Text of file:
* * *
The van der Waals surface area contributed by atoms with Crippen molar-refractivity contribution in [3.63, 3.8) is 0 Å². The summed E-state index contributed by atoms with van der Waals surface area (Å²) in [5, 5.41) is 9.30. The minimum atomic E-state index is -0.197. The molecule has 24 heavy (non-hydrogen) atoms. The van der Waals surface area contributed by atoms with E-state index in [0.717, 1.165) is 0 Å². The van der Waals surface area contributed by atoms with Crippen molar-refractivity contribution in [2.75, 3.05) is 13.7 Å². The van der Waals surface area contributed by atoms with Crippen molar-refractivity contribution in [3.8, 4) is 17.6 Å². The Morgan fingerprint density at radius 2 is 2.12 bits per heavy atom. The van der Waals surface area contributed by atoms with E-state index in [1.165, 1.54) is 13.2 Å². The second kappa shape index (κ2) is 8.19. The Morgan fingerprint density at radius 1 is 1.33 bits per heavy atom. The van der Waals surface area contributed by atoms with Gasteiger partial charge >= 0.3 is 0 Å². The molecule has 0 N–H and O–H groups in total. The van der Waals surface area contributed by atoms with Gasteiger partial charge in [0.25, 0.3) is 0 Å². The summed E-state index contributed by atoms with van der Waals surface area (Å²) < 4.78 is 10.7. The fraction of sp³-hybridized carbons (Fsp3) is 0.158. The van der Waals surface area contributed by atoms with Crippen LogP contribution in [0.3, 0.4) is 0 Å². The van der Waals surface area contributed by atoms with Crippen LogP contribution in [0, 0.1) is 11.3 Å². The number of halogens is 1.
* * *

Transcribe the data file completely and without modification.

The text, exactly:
The van der Waals surface area contributed by atoms with Crippen molar-refractivity contribution in [3.63, 3.8) is 0 Å². The summed E-state index contributed by atoms with van der Waals surface area (Å²) in [5, 5.41) is 9.30. The minimum atomic E-state index is -0.197. The molecule has 24 heavy (non-hydrogen) atoms. The van der Waals surface area contributed by atoms with E-state index in [0.717, 1.165) is 0 Å². The van der Waals surface area contributed by atoms with Crippen molar-refractivity contribution in [2.75, 3.05) is 13.7 Å². The van der Waals surface area contributed by atoms with Crippen molar-refractivity contribution in [3.8, 4) is 17.6 Å². The Morgan fingerprint density at radius 2 is 2.12 bits per heavy atom. The van der Waals surface area contributed by atoms with E-state index in [1.165, 1.54) is 13.2 Å². The second kappa shape index (κ2) is 8.19. The Morgan fingerprint density at radius 1 is 1.33 bits per heavy atom. The van der Waals surface area contributed by atoms with Gasteiger partial charge >= 0.3 is 0 Å². The molecule has 0 N–H and O–H groups in total. The van der Waals surface area contributed by atoms with Gasteiger partial charge in [0.25, 0.3) is 0 Å². The summed E-state index contributed by atoms with van der Waals surface area (Å²) < 4.78 is 10.7. The fraction of sp³-hybridized carbons (Fsp3) is 0.158. The van der Waals surface area contributed by atoms with Crippen LogP contribution in [0.3, 0.4) is 0 Å². The van der Waals surface area contributed by atoms with Crippen LogP contribution in [0, 0.1) is 11.3 Å². The number of halogens is 1.